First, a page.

When bad things happen to strangers, we often get cold chills a little later as we think about how that could have been us. We say, "I passed through that very intersection not more than a minute before that terrible wreck." We say, "That tornado came within six blocks of my house." We say, "I know somebody that used to work with her, and she was five years younger than me!" We say, "I can't help but think how that could happen to anybody."
Now when bad things happen to us, it is entirely different. We feel the loss in a deeply personal way, because our relationships are irreplaceable. The statute of limitations on grief does not run out. How could it? We are the sum of our relationships (Spanish philosopher Jose Ortega y Gasset wrote "I am I and my circumstance"). It takes time to come to a place of acceptance about the new and not better circumstance. Our losses can, in time, become occasions for growth as empathetic and caring persons. Yet the narcissist in each of us can also become so wrapped up in these personal tragedies that we can become embittered and destructive, trying to throw God out of our world.
The old Adam or Eve in us is a born narcissist. He or she is the center of the universe, and that makes it God's responsibility to explain Himself to us. One often overhears people talking about their loss of faith because of the terrible things that happened to others or to themselves. Instead of recognizing that God is God and we are not, the old Adam or Eve builds a rather childish case for why he or she is not a believer or not a worshiper. Only a narcissist looks at her or his own tragedies and losses as if they were weightier than all those that happen or happened to others. A walk through an old cemetery can be an eye-opener for the person who is willing to become a recovering narcissist. The older the cemetery the more stories one finds of inexplicable losses. Hang out in a hospital waiting room, and you will always find people with painful stories.
Jesus' parable in Luke 13:6-9 is, of course, a judgment parable. It is, again, not an explanation of why bad things happen to people (good, bad, or otherwise). Jesus' parable challenges God's people then and now to look at their (our!) lives through God's eyes. Is God the center? Am I seeking to do His good and gracious will? Am I ready to learn from and grow through the pain in my life? Or will my end game simply be to live and to die unto myself as if this were all there is? Jesus' parable is a call to repentance, to turn from the old narcissistic life to the new God-centered life! The point of God's Word of judgment is always, in this life, to drive us out of ourselves to His mercy in Jesus Christ!
IT MAKES THINGS GROW
Manure is still a popular fertilizer even for people far removed from the farming world. Doubtless there are farm folks having a good laugh as each townie or suburbanite pays for those bags of manure at the home improvement store. Work it into the soil at the right time, and manure puts fruit and vegetables in the garden and gorgeous blooms in the flowerbed. Small wonder, then, that Jesus uses such an obvious example to teach us about how the bad things in our lives can become blessings as the Holy Spirit helps us to grow and deepen in faith, hope, and love.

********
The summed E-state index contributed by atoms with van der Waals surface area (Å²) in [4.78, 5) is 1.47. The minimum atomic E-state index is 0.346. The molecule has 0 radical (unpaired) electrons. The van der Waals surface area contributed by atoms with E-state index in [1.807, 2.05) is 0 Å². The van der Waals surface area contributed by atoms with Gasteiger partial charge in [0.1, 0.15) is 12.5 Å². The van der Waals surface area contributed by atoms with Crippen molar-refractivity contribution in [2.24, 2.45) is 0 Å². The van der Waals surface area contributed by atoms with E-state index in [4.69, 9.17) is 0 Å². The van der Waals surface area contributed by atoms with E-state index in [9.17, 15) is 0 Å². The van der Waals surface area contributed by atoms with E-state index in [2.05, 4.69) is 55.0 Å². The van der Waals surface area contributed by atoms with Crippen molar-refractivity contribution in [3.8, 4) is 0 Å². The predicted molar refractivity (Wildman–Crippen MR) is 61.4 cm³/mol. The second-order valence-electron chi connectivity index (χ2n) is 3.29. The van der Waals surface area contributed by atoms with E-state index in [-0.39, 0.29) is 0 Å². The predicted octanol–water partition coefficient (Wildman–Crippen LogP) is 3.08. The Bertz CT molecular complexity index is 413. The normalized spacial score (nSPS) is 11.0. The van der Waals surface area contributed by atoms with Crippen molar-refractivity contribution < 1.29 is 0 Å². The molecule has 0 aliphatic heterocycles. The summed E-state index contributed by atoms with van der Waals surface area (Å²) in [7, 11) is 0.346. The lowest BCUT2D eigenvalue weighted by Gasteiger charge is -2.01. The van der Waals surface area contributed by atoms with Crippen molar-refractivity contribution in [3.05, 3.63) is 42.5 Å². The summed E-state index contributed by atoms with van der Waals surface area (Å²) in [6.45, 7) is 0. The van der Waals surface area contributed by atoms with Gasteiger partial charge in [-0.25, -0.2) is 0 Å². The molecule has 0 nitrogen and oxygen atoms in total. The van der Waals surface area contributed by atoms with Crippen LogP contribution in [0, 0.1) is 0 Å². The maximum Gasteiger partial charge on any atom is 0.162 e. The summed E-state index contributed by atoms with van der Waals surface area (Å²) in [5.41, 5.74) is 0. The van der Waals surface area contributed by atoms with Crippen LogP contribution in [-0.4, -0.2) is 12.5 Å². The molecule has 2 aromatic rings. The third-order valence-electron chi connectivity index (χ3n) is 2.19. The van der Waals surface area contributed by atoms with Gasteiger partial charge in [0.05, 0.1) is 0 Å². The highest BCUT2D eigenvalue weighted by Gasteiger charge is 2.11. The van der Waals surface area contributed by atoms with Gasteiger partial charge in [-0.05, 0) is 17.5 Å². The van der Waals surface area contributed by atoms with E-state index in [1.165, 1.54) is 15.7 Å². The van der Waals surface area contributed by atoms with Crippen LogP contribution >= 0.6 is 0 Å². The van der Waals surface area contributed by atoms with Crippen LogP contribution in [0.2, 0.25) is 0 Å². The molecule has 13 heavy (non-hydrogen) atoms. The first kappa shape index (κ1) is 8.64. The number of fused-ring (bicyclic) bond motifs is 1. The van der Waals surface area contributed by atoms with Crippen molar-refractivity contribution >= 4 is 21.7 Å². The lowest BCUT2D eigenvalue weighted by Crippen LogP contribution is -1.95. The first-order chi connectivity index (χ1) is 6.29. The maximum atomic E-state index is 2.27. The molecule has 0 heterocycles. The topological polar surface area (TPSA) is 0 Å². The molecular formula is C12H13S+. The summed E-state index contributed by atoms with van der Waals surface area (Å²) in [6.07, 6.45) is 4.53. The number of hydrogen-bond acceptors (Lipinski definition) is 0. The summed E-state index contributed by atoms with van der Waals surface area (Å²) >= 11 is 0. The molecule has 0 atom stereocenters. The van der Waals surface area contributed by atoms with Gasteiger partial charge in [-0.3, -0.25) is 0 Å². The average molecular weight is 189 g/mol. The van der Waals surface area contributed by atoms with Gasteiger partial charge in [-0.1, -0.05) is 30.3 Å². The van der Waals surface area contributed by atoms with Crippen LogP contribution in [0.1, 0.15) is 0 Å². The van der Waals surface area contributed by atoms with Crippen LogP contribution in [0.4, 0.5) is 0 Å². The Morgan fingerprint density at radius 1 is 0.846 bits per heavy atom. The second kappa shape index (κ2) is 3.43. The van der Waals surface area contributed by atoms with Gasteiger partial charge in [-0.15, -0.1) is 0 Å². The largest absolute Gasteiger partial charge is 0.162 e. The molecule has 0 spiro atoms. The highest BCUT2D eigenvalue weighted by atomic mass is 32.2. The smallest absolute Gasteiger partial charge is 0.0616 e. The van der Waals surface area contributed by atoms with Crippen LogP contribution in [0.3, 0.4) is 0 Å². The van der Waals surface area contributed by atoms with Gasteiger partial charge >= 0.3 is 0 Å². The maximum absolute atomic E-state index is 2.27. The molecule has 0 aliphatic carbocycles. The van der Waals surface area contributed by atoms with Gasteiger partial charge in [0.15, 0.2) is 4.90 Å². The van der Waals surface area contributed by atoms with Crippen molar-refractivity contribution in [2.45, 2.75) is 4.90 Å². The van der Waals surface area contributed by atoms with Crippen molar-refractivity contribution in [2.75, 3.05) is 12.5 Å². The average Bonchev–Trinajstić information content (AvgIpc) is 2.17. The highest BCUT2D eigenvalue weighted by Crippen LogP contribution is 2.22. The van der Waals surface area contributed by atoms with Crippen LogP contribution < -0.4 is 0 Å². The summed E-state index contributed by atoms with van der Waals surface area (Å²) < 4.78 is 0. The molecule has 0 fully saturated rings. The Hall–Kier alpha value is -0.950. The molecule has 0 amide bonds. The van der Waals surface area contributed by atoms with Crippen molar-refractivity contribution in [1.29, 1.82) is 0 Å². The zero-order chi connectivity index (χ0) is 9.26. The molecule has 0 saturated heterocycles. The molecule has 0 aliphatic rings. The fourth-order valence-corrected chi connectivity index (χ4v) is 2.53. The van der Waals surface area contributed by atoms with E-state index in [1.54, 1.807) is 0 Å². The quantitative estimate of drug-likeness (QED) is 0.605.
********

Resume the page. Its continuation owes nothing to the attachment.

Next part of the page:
God's best answer to the narcissist in me and in others is the innocent suffering and death of His beloved Son Jesus. Through His saving work on the cross, God's Son Jesus has destroyed the ultimate power of sin, death, and evil. As Paul writes in 1 Corinthians 13, "now we see through a mirror dimly but then face to face." Our capacity for grasping the Master's plan is always limited by our mortality. On this side, death always seems to be the worst thing imaginable because it cuts off lives far sooner than most of us are ready and separates us from our most treasured earthly relationships.
The great good news of Jesus Christ our Savior moves from the objective to the subjective. This Gospel gets applied to each person who is baptized when Christ's work is declared for this one! Let's be clear. Baptism is not our work. Baptism is God's gracious work of choosing us sinners for the sake of His Son Jesus. It is what Augustine called a visible Word, God's Word joined to the earthly stuff of water to declare a new child of God where there was none (John 3:5). This one is marked with Christ's holy cross and sealed with the Holy Spirit. This one has been buried and raised with Jesus to share in the life and love of Father, Son, and Holy Spirit. This one is set apart and joined to the people of God of every time and place. As Peter says, "Once you were no people, but now you are God's people; once you had not received mercy but now you have received mercy" (1 Peter 2:10).
So then what is our response to God's work for us and in us? Repent and believe this good news is for you! Trust the promise made to you in your Baptism. Of course, the old narcissist in me and you won't leave us alone until he or she is finally dead and buried. The old narcissist still tries to turn faith into something we do, when, in fact, faith is the trust God the Holy Spirit calls forth from us as we hear this Good News of Christ's saving death and resurrection. Jesus has lived the life none of us can live and died the innocent death none of us can die. All this, says Luther, God's Son has done that I may be His and live under Him in His kingdom and serve Him in everlasting righteousness, innocence, and blessedness (Small Catechism, 2nd Article of the Creed).
This life is short, fragile, and not all there is. That's the point of today's story and parable in Luke 13:1-9. The old narcissist in us fights going into the waters of Baptism and into the grave, because he or she doesn't want to let God be God. How stupid is that?
When the new child of God in us faces the pain and suffering of this life, he or she knows that her or his suffering has been joined to that of Christ Jesus. Our pain and suffering stinks just like manure; Christians are not masochists. But with God's help, we can grow and deepen as children of God who, in turn, become blessings to those we serve.
This is why Paul can write: "...we rejoice in our sufferings, knowing that suffering produces endurance, and endurance produces character, and character produces hope, and hope does not disappoint us, because God's love has been poured into our hearts through the Holy Spirit which has been given to us" (Romans 5:3-5).
Yes, Robert Werberig was right. I hated it then, and I still don't much like it.
In the name of the Father, and of the +Son, and of the Holy Spirit. Amen.